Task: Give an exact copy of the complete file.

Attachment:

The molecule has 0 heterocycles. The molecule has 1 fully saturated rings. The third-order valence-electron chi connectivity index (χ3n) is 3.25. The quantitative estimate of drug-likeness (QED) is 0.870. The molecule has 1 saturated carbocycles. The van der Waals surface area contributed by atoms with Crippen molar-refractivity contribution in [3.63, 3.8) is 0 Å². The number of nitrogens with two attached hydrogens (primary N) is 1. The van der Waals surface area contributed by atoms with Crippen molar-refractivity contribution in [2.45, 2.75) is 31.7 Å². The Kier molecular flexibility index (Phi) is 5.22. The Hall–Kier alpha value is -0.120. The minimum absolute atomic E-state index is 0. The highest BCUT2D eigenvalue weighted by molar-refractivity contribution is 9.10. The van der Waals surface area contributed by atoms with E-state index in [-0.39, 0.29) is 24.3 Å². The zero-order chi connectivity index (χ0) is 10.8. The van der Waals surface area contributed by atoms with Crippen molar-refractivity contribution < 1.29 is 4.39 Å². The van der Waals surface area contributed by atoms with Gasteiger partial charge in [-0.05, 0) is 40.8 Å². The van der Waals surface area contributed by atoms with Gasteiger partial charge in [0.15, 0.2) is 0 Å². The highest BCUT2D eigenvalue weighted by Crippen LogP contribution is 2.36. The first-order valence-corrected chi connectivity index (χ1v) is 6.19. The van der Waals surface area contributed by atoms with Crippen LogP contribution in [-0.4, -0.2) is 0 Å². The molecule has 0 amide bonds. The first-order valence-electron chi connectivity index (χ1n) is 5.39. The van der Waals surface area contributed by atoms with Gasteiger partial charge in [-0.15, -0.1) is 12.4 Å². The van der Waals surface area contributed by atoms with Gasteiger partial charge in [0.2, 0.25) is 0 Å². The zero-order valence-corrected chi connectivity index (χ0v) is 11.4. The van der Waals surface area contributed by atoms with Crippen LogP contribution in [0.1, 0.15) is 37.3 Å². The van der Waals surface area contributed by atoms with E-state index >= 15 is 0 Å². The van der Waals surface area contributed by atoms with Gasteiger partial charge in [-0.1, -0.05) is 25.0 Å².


The molecule has 0 heterocycles. The molecule has 1 fully saturated rings. The third-order valence-electron chi connectivity index (χ3n) is 3.25. The quantitative estimate of drug-likeness (QED) is 0.870. The molecule has 1 saturated carbocycles. The van der Waals surface area contributed by atoms with Crippen molar-refractivity contribution in [3.63, 3.8) is 0 Å². The number of nitrogens with two attached hydrogens (primary N) is 1. The van der Waals surface area contributed by atoms with Crippen molar-refractivity contribution in [2.45, 2.75) is 31.7 Å². The Kier molecular flexibility index (Phi) is 5.22. The Hall–Kier alpha value is -0.120. The minimum absolute atomic E-state index is 0. The highest BCUT2D eigenvalue weighted by molar-refractivity contribution is 9.10. The van der Waals surface area contributed by atoms with E-state index in [-0.39, 0.29) is 24.3 Å². The zero-order chi connectivity index (χ0) is 10.8. The van der Waals surface area contributed by atoms with Crippen molar-refractivity contribution < 1.29 is 4.39 Å². The van der Waals surface area contributed by atoms with Gasteiger partial charge in [-0.05, 0) is 40.8 Å². The van der Waals surface area contributed by atoms with Gasteiger partial charge in [0.15, 0.2) is 0 Å². The highest BCUT2D eigenvalue weighted by Crippen LogP contribution is 2.36. The first-order valence-corrected chi connectivity index (χ1v) is 6.19. The van der Waals surface area contributed by atoms with Crippen LogP contribution in [-0.4, -0.2) is 0 Å². The molecule has 0 amide bonds. The first-order valence-electron chi connectivity index (χ1n) is 5.39. The van der Waals surface area contributed by atoms with Gasteiger partial charge in [-0.15, -0.1) is 12.4 Å². The van der Waals surface area contributed by atoms with Gasteiger partial charge in [0.2, 0.25) is 0 Å². The zero-order valence-corrected chi connectivity index (χ0v) is 11.4. The van der Waals surface area contributed by atoms with Crippen LogP contribution in [0.1, 0.15) is 37.3 Å². The van der Waals surface area contributed by atoms with E-state index >= 15 is 0 Å². The van der Waals surface area contributed by atoms with Gasteiger partial charge in [-0.1, -0.05) is 25.0 Å².